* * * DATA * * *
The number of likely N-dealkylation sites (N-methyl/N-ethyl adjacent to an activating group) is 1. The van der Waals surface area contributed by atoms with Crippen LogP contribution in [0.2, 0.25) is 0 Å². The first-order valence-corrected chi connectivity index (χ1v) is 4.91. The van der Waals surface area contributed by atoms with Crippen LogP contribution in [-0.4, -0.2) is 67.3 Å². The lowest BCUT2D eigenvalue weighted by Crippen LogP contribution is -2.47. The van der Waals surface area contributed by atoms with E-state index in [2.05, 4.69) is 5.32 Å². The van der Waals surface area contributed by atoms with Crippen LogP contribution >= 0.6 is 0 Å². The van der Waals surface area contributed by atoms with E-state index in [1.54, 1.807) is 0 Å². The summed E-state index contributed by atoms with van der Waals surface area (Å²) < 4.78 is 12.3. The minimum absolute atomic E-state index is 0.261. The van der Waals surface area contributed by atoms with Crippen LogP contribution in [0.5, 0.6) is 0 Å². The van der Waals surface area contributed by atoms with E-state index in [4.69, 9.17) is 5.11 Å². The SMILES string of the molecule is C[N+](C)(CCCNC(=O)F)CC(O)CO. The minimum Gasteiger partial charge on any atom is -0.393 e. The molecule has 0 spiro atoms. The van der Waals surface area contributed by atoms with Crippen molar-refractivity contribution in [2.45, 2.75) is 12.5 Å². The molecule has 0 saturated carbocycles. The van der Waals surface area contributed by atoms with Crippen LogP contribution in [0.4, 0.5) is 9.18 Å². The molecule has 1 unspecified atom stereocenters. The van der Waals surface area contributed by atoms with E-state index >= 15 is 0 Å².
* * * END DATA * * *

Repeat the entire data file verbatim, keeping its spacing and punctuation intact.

The number of likely N-dealkylation sites (N-methyl/N-ethyl adjacent to an activating group) is 1. The van der Waals surface area contributed by atoms with Crippen LogP contribution in [0.2, 0.25) is 0 Å². The first-order valence-corrected chi connectivity index (χ1v) is 4.91. The van der Waals surface area contributed by atoms with Crippen LogP contribution in [-0.4, -0.2) is 67.3 Å². The lowest BCUT2D eigenvalue weighted by Crippen LogP contribution is -2.47. The van der Waals surface area contributed by atoms with E-state index in [2.05, 4.69) is 5.32 Å². The van der Waals surface area contributed by atoms with Crippen LogP contribution >= 0.6 is 0 Å². The van der Waals surface area contributed by atoms with E-state index in [1.54, 1.807) is 0 Å². The summed E-state index contributed by atoms with van der Waals surface area (Å²) < 4.78 is 12.3. The minimum absolute atomic E-state index is 0.261. The van der Waals surface area contributed by atoms with Crippen LogP contribution in [0.5, 0.6) is 0 Å². The van der Waals surface area contributed by atoms with E-state index in [4.69, 9.17) is 5.11 Å². The SMILES string of the molecule is C[N+](C)(CCCNC(=O)F)CC(O)CO. The minimum Gasteiger partial charge on any atom is -0.393 e. The molecule has 0 spiro atoms. The van der Waals surface area contributed by atoms with Crippen molar-refractivity contribution in [2.45, 2.75) is 12.5 Å². The molecule has 0 saturated carbocycles. The van der Waals surface area contributed by atoms with Crippen LogP contribution in [0.4, 0.5) is 9.18 Å². The molecule has 1 unspecified atom stereocenters. The van der Waals surface area contributed by atoms with E-state index >= 15 is 0 Å².